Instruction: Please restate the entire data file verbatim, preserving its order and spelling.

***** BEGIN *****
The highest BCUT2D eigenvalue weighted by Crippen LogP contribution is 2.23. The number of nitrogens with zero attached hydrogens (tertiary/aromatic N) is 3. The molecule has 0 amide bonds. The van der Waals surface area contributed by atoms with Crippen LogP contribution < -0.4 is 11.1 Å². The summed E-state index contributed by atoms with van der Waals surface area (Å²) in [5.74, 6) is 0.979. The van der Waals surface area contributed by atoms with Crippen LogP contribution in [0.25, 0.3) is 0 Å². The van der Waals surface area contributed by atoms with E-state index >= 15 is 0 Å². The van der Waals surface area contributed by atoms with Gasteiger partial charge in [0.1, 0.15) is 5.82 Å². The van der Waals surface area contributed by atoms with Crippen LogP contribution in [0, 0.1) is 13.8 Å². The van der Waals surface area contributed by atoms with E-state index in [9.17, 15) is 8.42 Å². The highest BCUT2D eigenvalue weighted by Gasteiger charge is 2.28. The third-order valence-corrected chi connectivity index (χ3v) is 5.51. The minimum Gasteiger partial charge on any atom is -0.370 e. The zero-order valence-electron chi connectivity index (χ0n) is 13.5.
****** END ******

The highest BCUT2D eigenvalue weighted by Crippen LogP contribution is 2.23. The number of nitrogens with zero attached hydrogens (tertiary/aromatic N) is 3. The molecule has 0 amide bonds. The van der Waals surface area contributed by atoms with Crippen LogP contribution < -0.4 is 11.1 Å². The summed E-state index contributed by atoms with van der Waals surface area (Å²) in [5.74, 6) is 0.979. The van der Waals surface area contributed by atoms with Crippen LogP contribution in [0.25, 0.3) is 0 Å². The van der Waals surface area contributed by atoms with E-state index >= 15 is 0 Å². The van der Waals surface area contributed by atoms with Gasteiger partial charge in [0.1, 0.15) is 5.82 Å². The van der Waals surface area contributed by atoms with Crippen LogP contribution in [0, 0.1) is 13.8 Å². The van der Waals surface area contributed by atoms with E-state index in [9.17, 15) is 8.42 Å². The highest BCUT2D eigenvalue weighted by Gasteiger charge is 2.28. The third-order valence-corrected chi connectivity index (χ3v) is 5.51. The minimum Gasteiger partial charge on any atom is -0.370 e. The zero-order valence-electron chi connectivity index (χ0n) is 13.5.